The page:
Saturday, February 13, 2010

Why Rand's Critics "Overcompensate"

Objectivists quite rightly complain that much criticism of Rand and Objectivism is unfair. For whatever reason people often find it difficult to fairly discuss ideas with which they agree. Most Christians shake their heads when they read Objectivist critiques of their views, I imagine.

Here are a few reasons why I think Objectivism is easy to misrepresent or, perhaps better put, for critics to "overcompensate" in their criticism.

1. Rand is the greatest thinker since Aristotle. While I admit that she is worth reading and even important, some of the claims about her genius and originality are overstated. And is everything Rand said worthy of great praise? I think of Leonard Peikoff's claim that Rand's diagnosis of the streaker at the Academy Awards as a Kantian nihilist as the summit of cultural criticism.

2. Rand is a great novelist and Atlas Shrugged is the greatest work of fiction ever. Like many people I enjoy The Fountainhead but think Atlas Shrugged brought out some of her worst tendencies, such as using characters as a soap box.

3. Rand's style. It strikes me as hectoring in the extreme and does to many others as well. Of course that doesn't mean someone should call her a "fascist" or "totalitarian."

4. Rand's life. Unless Rand's three biographers (Barbara Branden, Jennifer Burns and Anne Heller) got it completely wrong, Rand had a cruel and eccentric side and encouraged what, with some exaggeration, might be called a "cult." Rand's critics might not know the controversy about Rand's character, but aren't they entitled to rely on these books (in particular those written by non-insiders, Burns and Heller)? When Peikoff tells us that Rand's only character flaw was occasionally blowing her top (which he tries to turn into a virtue) aren't Rand's critics justified in concluding that maybe orthodox Objectivism has something to hide?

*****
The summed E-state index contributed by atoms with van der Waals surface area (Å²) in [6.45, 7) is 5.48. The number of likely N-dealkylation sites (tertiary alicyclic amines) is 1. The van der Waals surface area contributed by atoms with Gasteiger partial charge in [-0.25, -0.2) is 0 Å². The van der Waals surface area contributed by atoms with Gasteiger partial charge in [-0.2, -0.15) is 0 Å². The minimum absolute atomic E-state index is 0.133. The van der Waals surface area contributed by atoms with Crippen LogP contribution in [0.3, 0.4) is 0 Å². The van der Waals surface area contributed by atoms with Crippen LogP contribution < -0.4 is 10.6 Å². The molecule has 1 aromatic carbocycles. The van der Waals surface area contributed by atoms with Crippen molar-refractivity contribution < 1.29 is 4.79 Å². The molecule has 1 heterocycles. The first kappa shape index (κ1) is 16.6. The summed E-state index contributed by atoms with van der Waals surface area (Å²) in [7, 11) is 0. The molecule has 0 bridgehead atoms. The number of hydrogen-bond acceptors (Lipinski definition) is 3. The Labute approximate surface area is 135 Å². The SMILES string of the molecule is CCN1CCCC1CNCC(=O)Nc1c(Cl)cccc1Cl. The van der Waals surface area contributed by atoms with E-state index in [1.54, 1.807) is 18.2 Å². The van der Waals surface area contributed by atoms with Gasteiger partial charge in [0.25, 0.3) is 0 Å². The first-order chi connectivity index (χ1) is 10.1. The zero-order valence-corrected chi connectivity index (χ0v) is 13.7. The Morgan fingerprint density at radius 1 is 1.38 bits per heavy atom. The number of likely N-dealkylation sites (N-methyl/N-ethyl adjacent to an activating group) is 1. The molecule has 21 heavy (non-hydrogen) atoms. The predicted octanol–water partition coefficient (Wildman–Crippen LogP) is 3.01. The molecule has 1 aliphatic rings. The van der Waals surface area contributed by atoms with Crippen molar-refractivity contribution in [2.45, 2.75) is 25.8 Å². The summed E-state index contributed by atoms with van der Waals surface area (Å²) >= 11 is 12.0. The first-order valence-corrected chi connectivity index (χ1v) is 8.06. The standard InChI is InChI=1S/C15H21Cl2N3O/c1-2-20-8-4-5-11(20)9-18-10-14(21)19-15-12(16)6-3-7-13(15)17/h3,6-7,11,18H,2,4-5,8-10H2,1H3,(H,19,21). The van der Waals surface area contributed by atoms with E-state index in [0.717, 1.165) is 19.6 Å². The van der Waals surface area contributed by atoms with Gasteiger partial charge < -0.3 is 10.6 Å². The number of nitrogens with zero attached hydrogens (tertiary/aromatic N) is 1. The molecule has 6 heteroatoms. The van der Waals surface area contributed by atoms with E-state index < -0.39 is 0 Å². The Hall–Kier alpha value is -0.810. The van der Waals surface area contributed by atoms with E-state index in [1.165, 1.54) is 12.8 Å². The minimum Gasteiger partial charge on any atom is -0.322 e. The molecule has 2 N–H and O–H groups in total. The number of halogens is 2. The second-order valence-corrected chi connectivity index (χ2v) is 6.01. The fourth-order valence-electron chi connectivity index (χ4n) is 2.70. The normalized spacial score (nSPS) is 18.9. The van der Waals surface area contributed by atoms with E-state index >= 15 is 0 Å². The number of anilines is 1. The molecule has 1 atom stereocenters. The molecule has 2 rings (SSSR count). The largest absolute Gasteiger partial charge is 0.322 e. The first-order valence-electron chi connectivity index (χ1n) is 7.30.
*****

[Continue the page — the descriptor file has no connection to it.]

5. Rand's movement. The denunciations of fellow advocates (Peikoff's attack on Gotthelf's 2000 book Ayn Rand for example), the splits, Harry Binswanger's loyalty oath, the rewriting of Rand's journals and other material (first revealed by Burns) to conform to Rand's reports about herself, etc. make Objectivism look a little eccentric.

6. Altruism. Rand's jeremiad against altruism just doesn't "resonate" with most people. For example, in Burns' book there some discussion of Rose Wilder Lane's interaction with Rand. Lane grew up on the frontier when people just "helped out." She could never understand why all behavior should be motivated by self-interest or why Rand couldn't appreciate the difference between coercive and non-coercive altruism.